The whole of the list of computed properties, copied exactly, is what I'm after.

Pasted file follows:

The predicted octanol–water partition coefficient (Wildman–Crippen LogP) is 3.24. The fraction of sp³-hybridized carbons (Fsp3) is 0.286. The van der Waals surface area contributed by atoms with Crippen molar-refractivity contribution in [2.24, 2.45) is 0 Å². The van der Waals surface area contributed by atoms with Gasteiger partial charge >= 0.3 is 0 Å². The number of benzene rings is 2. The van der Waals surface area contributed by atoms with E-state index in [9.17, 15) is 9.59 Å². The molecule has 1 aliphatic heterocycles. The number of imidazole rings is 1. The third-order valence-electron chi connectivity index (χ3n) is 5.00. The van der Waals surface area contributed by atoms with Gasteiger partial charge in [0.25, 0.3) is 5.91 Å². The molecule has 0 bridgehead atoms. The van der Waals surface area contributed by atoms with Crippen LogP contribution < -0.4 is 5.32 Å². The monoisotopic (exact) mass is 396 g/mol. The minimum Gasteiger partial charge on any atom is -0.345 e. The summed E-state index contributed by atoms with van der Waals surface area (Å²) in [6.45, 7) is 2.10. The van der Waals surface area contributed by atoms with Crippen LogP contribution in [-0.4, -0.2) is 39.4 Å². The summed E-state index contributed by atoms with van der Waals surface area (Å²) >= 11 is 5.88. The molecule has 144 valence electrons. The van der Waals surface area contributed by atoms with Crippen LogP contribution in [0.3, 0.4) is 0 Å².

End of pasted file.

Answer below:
The predicted octanol–water partition coefficient (Wildman–Crippen LogP) is 3.24. The fraction of sp³-hybridized carbons (Fsp3) is 0.286. The van der Waals surface area contributed by atoms with Crippen molar-refractivity contribution in [2.24, 2.45) is 0 Å². The van der Waals surface area contributed by atoms with Gasteiger partial charge >= 0.3 is 0 Å². The number of benzene rings is 2. The van der Waals surface area contributed by atoms with E-state index in [9.17, 15) is 9.59 Å². The molecule has 1 aliphatic heterocycles. The number of imidazole rings is 1. The third-order valence-electron chi connectivity index (χ3n) is 5.00. The van der Waals surface area contributed by atoms with Gasteiger partial charge in [0.25, 0.3) is 5.91 Å². The molecule has 0 bridgehead atoms. The van der Waals surface area contributed by atoms with Crippen LogP contribution < -0.4 is 5.32 Å². The monoisotopic (exact) mass is 396 g/mol. The minimum Gasteiger partial charge on any atom is -0.345 e. The summed E-state index contributed by atoms with van der Waals surface area (Å²) in [6.45, 7) is 2.10. The van der Waals surface area contributed by atoms with Crippen LogP contribution in [-0.4, -0.2) is 39.4 Å². The summed E-state index contributed by atoms with van der Waals surface area (Å²) >= 11 is 5.88. The molecule has 144 valence electrons. The van der Waals surface area contributed by atoms with Crippen LogP contribution in [0.3, 0.4) is 0 Å².